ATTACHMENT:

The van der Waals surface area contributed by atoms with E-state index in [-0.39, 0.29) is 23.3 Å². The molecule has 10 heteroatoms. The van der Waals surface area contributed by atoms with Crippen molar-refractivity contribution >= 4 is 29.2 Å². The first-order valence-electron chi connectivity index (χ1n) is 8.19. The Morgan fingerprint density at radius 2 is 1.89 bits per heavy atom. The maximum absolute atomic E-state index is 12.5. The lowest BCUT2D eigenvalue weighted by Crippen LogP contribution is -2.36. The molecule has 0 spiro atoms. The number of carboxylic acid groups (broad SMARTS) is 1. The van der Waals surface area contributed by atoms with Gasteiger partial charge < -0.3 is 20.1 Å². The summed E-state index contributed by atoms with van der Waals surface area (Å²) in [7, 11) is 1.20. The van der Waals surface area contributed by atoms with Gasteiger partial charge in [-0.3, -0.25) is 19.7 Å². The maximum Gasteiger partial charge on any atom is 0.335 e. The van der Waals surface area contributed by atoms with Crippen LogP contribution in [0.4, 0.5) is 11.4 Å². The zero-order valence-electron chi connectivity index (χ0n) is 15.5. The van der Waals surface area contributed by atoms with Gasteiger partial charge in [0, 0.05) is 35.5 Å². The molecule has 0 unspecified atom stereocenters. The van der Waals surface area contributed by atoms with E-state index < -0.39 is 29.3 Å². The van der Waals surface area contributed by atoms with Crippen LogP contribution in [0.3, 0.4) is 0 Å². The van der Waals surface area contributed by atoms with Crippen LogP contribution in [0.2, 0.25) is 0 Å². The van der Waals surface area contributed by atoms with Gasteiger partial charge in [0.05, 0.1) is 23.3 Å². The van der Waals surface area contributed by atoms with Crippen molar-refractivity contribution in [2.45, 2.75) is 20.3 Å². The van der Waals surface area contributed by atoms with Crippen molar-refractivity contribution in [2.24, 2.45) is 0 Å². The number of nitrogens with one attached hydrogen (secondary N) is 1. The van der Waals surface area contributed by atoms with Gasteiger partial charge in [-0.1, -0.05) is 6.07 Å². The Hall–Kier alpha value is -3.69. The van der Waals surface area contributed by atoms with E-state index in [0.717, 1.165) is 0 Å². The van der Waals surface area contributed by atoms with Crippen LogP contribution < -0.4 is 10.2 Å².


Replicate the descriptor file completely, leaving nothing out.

The van der Waals surface area contributed by atoms with E-state index in [-0.39, 0.29) is 23.3 Å². The molecule has 10 heteroatoms. The van der Waals surface area contributed by atoms with Crippen molar-refractivity contribution >= 4 is 29.2 Å². The first-order valence-electron chi connectivity index (χ1n) is 8.19. The Morgan fingerprint density at radius 2 is 1.89 bits per heavy atom. The maximum absolute atomic E-state index is 12.5. The lowest BCUT2D eigenvalue weighted by Crippen LogP contribution is -2.36. The molecule has 0 spiro atoms. The number of carboxylic acid groups (broad SMARTS) is 1. The van der Waals surface area contributed by atoms with Gasteiger partial charge < -0.3 is 20.1 Å². The summed E-state index contributed by atoms with van der Waals surface area (Å²) in [7, 11) is 1.20. The van der Waals surface area contributed by atoms with Gasteiger partial charge in [-0.3, -0.25) is 19.7 Å². The maximum Gasteiger partial charge on any atom is 0.335 e. The van der Waals surface area contributed by atoms with Crippen LogP contribution in [0.4, 0.5) is 11.4 Å². The zero-order valence-electron chi connectivity index (χ0n) is 15.5. The van der Waals surface area contributed by atoms with Gasteiger partial charge in [0, 0.05) is 35.5 Å². The molecule has 0 unspecified atom stereocenters. The van der Waals surface area contributed by atoms with E-state index < -0.39 is 29.3 Å². The van der Waals surface area contributed by atoms with Crippen LogP contribution in [0.3, 0.4) is 0 Å². The van der Waals surface area contributed by atoms with Crippen LogP contribution in [0.2, 0.25) is 0 Å². The van der Waals surface area contributed by atoms with Gasteiger partial charge in [0.05, 0.1) is 23.3 Å². The van der Waals surface area contributed by atoms with Crippen molar-refractivity contribution in [2.45, 2.75) is 20.3 Å². The van der Waals surface area contributed by atoms with Crippen molar-refractivity contribution in [2.24, 2.45) is 0 Å². The number of nitrogens with one attached hydrogen (secondary N) is 1. The van der Waals surface area contributed by atoms with Gasteiger partial charge in [-0.1, -0.05) is 6.07 Å². The Hall–Kier alpha value is -3.69. The van der Waals surface area contributed by atoms with E-state index in [0.717, 1.165) is 0 Å². The van der Waals surface area contributed by atoms with Crippen LogP contribution < -0.4 is 10.2 Å².